But Sri Prahlada, Sakhi Rai, and I couldn’t go more than a few steps without stopping to catch our breath. “There’s less and less oxygen as we go higher,” said Sakhi Rai huffing and puffing. “It’s going to take us some time to reach our destination.”
Sure enough, we reached the monastery three hours later. As we entered the sacred temple I was stunned by the fact that it looked much the same as it must have in the sixteenth century. Nothing had changed. It was like going back in time. Seventy or eighty monks of different ages, sitting in lotus positions, were chanting from memory hundreds, or perhaps thousands, of verses from ancient palm-leaf scriptures at their feet.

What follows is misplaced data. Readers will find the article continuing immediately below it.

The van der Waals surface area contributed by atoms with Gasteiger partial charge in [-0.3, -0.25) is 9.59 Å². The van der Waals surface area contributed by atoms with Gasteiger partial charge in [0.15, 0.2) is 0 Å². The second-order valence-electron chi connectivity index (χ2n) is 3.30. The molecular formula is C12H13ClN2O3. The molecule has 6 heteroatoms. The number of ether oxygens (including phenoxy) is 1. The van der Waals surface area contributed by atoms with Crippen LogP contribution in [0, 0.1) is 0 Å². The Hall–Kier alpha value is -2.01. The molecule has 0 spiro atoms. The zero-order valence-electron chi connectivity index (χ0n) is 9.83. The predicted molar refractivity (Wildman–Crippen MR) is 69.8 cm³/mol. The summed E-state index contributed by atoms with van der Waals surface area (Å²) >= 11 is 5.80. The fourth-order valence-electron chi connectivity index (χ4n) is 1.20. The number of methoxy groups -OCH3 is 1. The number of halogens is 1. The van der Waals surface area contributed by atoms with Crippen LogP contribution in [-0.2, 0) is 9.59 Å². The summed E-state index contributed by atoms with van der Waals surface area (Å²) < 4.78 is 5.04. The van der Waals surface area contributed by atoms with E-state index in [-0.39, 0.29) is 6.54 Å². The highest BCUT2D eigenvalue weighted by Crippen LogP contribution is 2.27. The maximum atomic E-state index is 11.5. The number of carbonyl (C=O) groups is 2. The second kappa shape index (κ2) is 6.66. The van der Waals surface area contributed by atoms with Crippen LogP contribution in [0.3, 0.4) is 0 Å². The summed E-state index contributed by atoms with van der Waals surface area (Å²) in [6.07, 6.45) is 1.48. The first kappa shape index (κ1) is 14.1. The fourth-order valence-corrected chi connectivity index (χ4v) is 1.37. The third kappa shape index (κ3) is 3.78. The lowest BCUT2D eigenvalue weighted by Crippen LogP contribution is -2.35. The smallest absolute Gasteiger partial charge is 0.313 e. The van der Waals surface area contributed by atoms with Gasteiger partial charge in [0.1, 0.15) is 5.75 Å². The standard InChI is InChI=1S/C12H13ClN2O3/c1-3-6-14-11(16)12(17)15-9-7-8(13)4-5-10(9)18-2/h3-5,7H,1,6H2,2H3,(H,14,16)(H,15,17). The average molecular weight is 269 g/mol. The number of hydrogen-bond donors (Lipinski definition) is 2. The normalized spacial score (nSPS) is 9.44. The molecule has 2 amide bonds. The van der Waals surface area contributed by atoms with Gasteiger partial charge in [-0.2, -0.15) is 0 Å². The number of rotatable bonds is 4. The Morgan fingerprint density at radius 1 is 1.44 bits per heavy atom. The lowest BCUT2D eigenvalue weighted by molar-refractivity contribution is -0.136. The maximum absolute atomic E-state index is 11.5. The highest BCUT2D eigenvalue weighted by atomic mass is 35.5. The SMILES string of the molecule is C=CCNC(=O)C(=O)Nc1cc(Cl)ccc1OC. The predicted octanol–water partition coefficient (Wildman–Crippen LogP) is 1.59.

The only light came from small windows. The guru, a large man with a shaved head, sat on an elevated seat leading the rhythmic chanting. To keep the rhythm, several monks played on drums that looked like they had been there as long as the monastery. Other monks played large brass cymbals. Two young monks, around ten years old, blew on long brass trumpets.
When I looked at the guru he motioned to me to sit down among the monks. I took out my japa beads and began chanting Hare Krsna, while studying the monks around me. I was deeply impressed. They were all so focused, intent on their spiritual practices and deeply absorbed in their faith.
As the minutes turned into an hour I felt a transformation coming over me, an awakening of the same determination they displayed. Amid the hum of the prayers, the beating of the gongs and cymbals, and the trumpeting of the horns, I found myself fixed on every syllable of the maha-mantra.